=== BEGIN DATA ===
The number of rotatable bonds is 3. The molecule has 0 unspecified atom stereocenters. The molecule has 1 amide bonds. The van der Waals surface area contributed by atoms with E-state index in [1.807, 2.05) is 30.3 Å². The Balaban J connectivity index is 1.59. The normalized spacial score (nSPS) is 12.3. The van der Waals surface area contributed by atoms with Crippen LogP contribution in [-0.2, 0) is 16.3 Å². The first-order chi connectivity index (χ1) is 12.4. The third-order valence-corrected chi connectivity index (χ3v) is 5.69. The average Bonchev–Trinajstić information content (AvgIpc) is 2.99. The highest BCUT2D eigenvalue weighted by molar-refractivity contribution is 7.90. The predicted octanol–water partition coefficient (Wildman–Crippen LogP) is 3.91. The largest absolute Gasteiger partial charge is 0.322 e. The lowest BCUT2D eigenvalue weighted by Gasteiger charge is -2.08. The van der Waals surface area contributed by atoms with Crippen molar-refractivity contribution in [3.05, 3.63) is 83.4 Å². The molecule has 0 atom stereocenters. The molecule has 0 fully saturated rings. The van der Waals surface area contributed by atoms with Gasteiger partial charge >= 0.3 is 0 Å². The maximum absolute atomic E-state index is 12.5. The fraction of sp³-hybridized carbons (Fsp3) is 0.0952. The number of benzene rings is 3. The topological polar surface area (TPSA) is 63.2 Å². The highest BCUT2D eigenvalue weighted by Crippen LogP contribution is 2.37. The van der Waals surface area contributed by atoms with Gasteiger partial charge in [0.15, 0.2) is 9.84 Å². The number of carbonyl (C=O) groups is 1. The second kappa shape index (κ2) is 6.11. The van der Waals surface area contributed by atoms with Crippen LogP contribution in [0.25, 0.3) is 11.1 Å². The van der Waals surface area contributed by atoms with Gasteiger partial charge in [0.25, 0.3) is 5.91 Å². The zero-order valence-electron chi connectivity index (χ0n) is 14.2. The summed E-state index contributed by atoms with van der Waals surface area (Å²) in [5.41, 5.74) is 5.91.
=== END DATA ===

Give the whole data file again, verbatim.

The number of rotatable bonds is 3. The molecule has 0 unspecified atom stereocenters. The molecule has 1 amide bonds. The van der Waals surface area contributed by atoms with E-state index in [1.807, 2.05) is 30.3 Å². The Balaban J connectivity index is 1.59. The normalized spacial score (nSPS) is 12.3. The van der Waals surface area contributed by atoms with Crippen LogP contribution in [-0.2, 0) is 16.3 Å². The first-order chi connectivity index (χ1) is 12.4. The third-order valence-corrected chi connectivity index (χ3v) is 5.69. The average Bonchev–Trinajstić information content (AvgIpc) is 2.99. The highest BCUT2D eigenvalue weighted by molar-refractivity contribution is 7.90. The predicted octanol–water partition coefficient (Wildman–Crippen LogP) is 3.91. The largest absolute Gasteiger partial charge is 0.322 e. The lowest BCUT2D eigenvalue weighted by Gasteiger charge is -2.08. The van der Waals surface area contributed by atoms with Crippen molar-refractivity contribution in [3.05, 3.63) is 83.4 Å². The molecule has 0 atom stereocenters. The molecule has 0 fully saturated rings. The van der Waals surface area contributed by atoms with Gasteiger partial charge >= 0.3 is 0 Å². The maximum absolute atomic E-state index is 12.5. The fraction of sp³-hybridized carbons (Fsp3) is 0.0952. The number of benzene rings is 3. The topological polar surface area (TPSA) is 63.2 Å². The highest BCUT2D eigenvalue weighted by Crippen LogP contribution is 2.37. The van der Waals surface area contributed by atoms with Gasteiger partial charge in [0.15, 0.2) is 9.84 Å². The number of carbonyl (C=O) groups is 1. The second kappa shape index (κ2) is 6.11. The van der Waals surface area contributed by atoms with Crippen LogP contribution in [0.25, 0.3) is 11.1 Å². The van der Waals surface area contributed by atoms with Gasteiger partial charge in [0.25, 0.3) is 5.91 Å². The zero-order valence-electron chi connectivity index (χ0n) is 14.2. The summed E-state index contributed by atoms with van der Waals surface area (Å²) in [5.41, 5.74) is 5.91.